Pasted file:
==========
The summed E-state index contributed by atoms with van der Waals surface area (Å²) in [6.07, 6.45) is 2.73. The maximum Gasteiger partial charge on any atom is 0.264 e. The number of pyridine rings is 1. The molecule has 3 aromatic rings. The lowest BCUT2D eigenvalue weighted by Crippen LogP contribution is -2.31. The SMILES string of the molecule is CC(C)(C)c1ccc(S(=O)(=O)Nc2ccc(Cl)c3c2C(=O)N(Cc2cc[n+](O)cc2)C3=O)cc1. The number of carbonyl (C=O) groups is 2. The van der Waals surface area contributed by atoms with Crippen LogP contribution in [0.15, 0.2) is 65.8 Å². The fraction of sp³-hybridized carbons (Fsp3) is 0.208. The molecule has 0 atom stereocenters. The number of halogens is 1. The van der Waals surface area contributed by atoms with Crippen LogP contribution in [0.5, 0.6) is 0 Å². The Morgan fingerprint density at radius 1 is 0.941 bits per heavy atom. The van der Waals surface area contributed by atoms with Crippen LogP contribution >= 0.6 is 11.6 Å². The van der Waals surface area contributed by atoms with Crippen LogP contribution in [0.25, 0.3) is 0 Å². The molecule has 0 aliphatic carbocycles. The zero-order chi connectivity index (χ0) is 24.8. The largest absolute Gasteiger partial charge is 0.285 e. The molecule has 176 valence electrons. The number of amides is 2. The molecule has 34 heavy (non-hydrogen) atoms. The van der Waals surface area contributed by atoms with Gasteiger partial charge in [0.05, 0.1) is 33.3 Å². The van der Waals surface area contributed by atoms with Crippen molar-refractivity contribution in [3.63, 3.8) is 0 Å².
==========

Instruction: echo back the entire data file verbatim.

The summed E-state index contributed by atoms with van der Waals surface area (Å²) in [6.07, 6.45) is 2.73. The maximum Gasteiger partial charge on any atom is 0.264 e. The number of pyridine rings is 1. The molecule has 3 aromatic rings. The lowest BCUT2D eigenvalue weighted by Crippen LogP contribution is -2.31. The SMILES string of the molecule is CC(C)(C)c1ccc(S(=O)(=O)Nc2ccc(Cl)c3c2C(=O)N(Cc2cc[n+](O)cc2)C3=O)cc1. The number of carbonyl (C=O) groups is 2. The van der Waals surface area contributed by atoms with Crippen LogP contribution in [0.15, 0.2) is 65.8 Å². The fraction of sp³-hybridized carbons (Fsp3) is 0.208. The molecule has 0 atom stereocenters. The number of halogens is 1. The van der Waals surface area contributed by atoms with Crippen LogP contribution in [0.5, 0.6) is 0 Å². The Morgan fingerprint density at radius 1 is 0.941 bits per heavy atom. The van der Waals surface area contributed by atoms with Crippen LogP contribution >= 0.6 is 11.6 Å². The van der Waals surface area contributed by atoms with Crippen LogP contribution in [0.25, 0.3) is 0 Å². The molecule has 0 aliphatic carbocycles. The zero-order chi connectivity index (χ0) is 24.8. The largest absolute Gasteiger partial charge is 0.285 e. The molecule has 176 valence electrons. The number of amides is 2. The molecule has 34 heavy (non-hydrogen) atoms. The van der Waals surface area contributed by atoms with Gasteiger partial charge in [0.05, 0.1) is 33.3 Å². The van der Waals surface area contributed by atoms with Crippen molar-refractivity contribution in [3.63, 3.8) is 0 Å².